Working for a Virginia law firm that specialized in defending death penalty
cases, Jeff Reynolds spent two years immersed in the world of capital
At first, the Oconee native balanced the fence of the issue, he said. “But when
I got the job at the law firm, I saw firsthand how our justice system works and
the problems that arise when punishments are final.”
Over the course of his employment at the law firm, Reynolds met a lot of death
row inmates in person, including a few he felt were innocent. He also learned
that overturning a death penalty conviction is next to impossible, he said,
because the wheels of justice turn very slowly.
“When it works, everybody is happy,” he said. “But when it doesn’t, people tend
to keep that quiet.”
When Reynolds moved to Wilmington, N.C., to start a career in the film industry
in 2008, he knew he wanted to make a documentary about the death penalty. And
one of the cases he came across while working at the law firm, the now
11-year-old conviction of Justin Michael Wolfe, encompassed everything he
wanted to address about the subject, including the labyrinthine appeals
The movie Reynolds is filming, “Corpus: The Case of Justin Wolfe,” still is in
production, but the filmmaker returns to Athens on Thursday to screen a short
teaser for the project, as well a full screening of his award-winning short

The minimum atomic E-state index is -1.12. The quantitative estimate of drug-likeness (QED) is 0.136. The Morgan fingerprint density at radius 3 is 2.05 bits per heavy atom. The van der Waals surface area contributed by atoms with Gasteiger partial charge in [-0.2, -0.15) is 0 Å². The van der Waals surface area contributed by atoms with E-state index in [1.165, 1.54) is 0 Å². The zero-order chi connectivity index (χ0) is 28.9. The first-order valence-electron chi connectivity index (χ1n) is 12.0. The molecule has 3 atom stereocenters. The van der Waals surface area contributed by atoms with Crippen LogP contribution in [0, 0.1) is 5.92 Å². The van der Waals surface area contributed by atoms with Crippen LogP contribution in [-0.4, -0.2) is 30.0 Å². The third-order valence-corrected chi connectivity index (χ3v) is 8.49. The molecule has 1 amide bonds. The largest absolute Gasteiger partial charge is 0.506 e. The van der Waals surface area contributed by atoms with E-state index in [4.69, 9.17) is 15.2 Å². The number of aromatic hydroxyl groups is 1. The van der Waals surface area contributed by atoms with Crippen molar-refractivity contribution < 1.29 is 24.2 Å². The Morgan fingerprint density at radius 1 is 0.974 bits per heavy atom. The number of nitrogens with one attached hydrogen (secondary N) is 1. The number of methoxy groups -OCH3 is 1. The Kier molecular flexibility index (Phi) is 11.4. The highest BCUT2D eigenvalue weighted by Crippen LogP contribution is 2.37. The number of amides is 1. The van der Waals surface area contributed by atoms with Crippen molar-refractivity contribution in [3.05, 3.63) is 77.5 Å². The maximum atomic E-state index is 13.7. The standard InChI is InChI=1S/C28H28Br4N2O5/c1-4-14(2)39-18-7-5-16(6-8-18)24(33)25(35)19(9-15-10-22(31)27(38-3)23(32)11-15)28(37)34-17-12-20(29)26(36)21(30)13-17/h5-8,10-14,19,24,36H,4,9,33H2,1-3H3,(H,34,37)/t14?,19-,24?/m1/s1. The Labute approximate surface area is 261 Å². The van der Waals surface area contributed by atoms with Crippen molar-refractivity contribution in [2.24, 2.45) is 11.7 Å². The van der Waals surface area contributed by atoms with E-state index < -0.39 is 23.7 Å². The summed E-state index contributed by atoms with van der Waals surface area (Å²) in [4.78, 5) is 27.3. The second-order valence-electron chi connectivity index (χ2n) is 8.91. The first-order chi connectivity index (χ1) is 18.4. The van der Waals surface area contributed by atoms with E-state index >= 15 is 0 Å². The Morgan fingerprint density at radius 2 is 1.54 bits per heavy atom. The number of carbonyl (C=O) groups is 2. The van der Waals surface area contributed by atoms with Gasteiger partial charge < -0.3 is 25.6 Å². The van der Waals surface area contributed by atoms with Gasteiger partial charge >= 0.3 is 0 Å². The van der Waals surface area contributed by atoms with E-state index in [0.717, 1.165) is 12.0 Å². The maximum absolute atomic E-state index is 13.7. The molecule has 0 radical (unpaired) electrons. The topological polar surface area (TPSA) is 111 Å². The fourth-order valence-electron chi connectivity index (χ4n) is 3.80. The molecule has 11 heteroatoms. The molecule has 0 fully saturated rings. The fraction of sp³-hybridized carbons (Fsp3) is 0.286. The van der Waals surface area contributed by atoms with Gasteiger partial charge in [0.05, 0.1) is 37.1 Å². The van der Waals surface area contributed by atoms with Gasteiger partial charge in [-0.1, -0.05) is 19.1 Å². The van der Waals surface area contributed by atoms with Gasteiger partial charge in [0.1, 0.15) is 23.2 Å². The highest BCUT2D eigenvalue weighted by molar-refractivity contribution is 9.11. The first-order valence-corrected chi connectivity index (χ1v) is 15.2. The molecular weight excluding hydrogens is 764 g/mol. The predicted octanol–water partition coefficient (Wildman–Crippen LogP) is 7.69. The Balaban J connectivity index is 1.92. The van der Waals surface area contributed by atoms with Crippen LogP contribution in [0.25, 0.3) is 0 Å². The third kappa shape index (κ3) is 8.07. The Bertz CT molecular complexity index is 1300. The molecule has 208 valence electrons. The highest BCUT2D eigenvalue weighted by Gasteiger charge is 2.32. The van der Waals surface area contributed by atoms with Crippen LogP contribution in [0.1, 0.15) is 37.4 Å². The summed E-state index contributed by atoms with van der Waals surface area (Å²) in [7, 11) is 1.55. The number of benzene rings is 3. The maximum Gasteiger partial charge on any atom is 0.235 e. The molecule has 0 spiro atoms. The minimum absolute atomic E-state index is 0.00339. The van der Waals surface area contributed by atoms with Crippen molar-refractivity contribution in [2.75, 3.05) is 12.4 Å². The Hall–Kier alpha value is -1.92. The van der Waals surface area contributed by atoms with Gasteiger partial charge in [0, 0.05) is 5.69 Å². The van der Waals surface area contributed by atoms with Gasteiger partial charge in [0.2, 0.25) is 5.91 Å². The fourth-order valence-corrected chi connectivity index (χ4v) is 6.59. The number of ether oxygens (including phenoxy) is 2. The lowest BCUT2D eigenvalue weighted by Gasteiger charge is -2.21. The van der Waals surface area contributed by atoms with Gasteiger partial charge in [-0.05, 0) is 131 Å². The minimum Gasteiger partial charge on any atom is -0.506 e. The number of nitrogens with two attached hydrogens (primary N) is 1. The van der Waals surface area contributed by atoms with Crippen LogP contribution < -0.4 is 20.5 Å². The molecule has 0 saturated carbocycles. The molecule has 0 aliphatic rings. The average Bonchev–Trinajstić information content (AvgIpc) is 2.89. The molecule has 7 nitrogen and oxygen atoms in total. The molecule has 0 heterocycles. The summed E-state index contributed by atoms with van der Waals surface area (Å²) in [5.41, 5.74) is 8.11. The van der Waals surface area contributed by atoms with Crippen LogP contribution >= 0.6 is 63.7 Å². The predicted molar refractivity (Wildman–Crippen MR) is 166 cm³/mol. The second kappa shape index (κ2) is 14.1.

documentary “Jerry,” about a former death row executioner.
Ciné also will sneak preview Werner Herzog’s new documentary, “Into the Abyss,”
an exploration of a triple homicide in Texas. All proceeds from Thursday’s
screening help fund Reynold’s “Corpus” project.
Reynolds met Jerry Givens, the former executioner, while researching for the
film about Wolfe.
“I wanted someone to explain on camera what Justin would face when he goes to
be executed,” he said, but he didn’t find what he expected.
“We have no point of reference as to what an executioner’s personality is
like,” Reynolds said. “Except maybe for cartoonish figures with axes and
After 1 meeting, a 5-minute interview turned into a 25-minute movie.
“I found his story so compelling. I didn’t expect someone who was so warm and
personable,” he said. “(Jerry) saw this stuff firsthand. I have my own bias, so
it was nice to hear his point of view.”
Faced with such emotional material, especially with his own experience with the
subject, Reynolds said he tries to retain objectivity “to a certain degree” in
the filmmaking process, admitting he has some “pretty strong opinions.”
Making a film with an argument is totally acceptable, he said, but he tries to
round out his film with opposing opinions, including one of the jurors who
“I’m not overly concerned about being objective,” he said. “But to make an
interesting movie, I need to be counterbalanced.”